The use of enzymatic detergents is recommended for flexible scopes because they are specifically designed to loosen protein soils and make cleaning easier; however, correct dilution of the detergent and the temperature of the water can affect the efficacy of these detergents. For example:
- Is the detergent measured or just poured out?
- Is the volume of water measured (how many gallons of water are in your clean-up sink)?
- Do you know the temperature of your water?
- Do you know your water quality?
- Always follow the detergent manufacturer's instructions for dilution and use.
Selection and Use of Detergents
There are many detergents on the market today that can be used in the processing of surgical devices. Realistically, there is no single detergent that will meet all the cleaning needs for all surgical instruments. Decisions regarding selection of detergents should be based upon the recommendations of the instrument and detergent manufacturers. It is important to read the label on the detergent container to know how to use it, the contents, and how much to use based upon the cleaning process selected (i.e., manual vs. mechanical).
Enzymatic cleaners are one of the most popular categories of detergents in use. These products were initially developed for cleaning flexible endoscopes. The ability of these detergents to efficiently penetrate the protein soils found in blood and body fluids have resulted in their wide use. These products are divided into two categories: proteolytic (protein dissolving) and lipolytic (fat/marrow dissolving). These enzymatic detergents can be heat sensitive (negatively affected by heat), therefore, you must read the label to make sure the water temperature does not exceed the recommended limit. The enzymatic detergents are ideal for devices with lumens (cannulated) such as suctions, flexible GI scopes, reamers, etc.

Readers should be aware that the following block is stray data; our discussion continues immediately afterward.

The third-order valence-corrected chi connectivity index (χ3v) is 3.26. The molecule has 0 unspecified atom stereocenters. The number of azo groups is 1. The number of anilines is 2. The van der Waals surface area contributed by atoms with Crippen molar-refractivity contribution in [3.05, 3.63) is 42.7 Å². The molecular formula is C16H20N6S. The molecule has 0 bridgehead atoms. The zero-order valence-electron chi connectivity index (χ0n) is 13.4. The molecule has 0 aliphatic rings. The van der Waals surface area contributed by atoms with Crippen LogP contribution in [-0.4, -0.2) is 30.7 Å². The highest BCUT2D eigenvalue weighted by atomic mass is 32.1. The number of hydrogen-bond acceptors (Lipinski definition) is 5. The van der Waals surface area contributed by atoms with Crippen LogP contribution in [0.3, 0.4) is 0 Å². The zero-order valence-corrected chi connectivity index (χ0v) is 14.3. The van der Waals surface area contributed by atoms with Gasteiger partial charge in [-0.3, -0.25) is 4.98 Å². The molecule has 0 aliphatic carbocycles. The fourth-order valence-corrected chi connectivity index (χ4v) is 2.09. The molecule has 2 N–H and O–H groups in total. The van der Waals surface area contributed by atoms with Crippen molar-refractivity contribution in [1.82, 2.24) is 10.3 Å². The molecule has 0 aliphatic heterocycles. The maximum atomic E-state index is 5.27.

Enzyme detergents are available in both powder and liquid form. The liquid form, however, is most desirable as it mixes easily and eliminates the potential for powder residues that are difficult to rinse off. As with all detergents, they must be measured accurately and combined with the correct quantity of water. This means measuring the water as well as the detergent. In order to facilitate the process, when manually cleaning or soaking instruments, it is helpful to mark the sink or container at 1-gallon intervals. This may be done with a magic marker and repeated when the marks fade.
When utilizing mechanical washers, the appropriate amount of detergent used per cycle is also critical. Because the process is automated the tendency is to assume the correct amount is being dispensed with each cycle. Periodic checks should be made of the detergent utilization per cycle. Check with the manufacturer of your equipment to determine how this is done. If it appears that your utilization of detergents is higher or lower than normal you should also check the washer.
When procedures are developed, healthcare workers should follow the Occupational Health and Safety Administration (OSHA)'s standards for blood and bloodborne pathogens. Decontamination attire consisting of head cover, impervious gown, fluid resistant facemask, goggles, cuffed gloves and shoe covers should be worn whenever processing scopes.
Decontamination activities should not be performed at the same time as sterilization or high-level disinfection activities when both processes are located in the same room. This can prevent cross contamination of the scope.
It is important to remember that when a device is released for use, you are in essence stating that the device is safe for use. If it is not safe, why was it released? It is also important to understand that in a court of law, the jury is not impressed with excuses. Correct processing of devices is not a luxury, it is what every patient deserves every time -- not just when we have the time.
Nancy Chobin, RN, CSPDM, is the central service/sterile processing department educator for the Saint Barnabas Health Care System in Livingston, N.J. She is a member of AAMI, AORN, ASHCSP and IACHSMM. Sue Ellen Erickson, RN, MSN, CNOR is a perioperative consultant in New Jersey.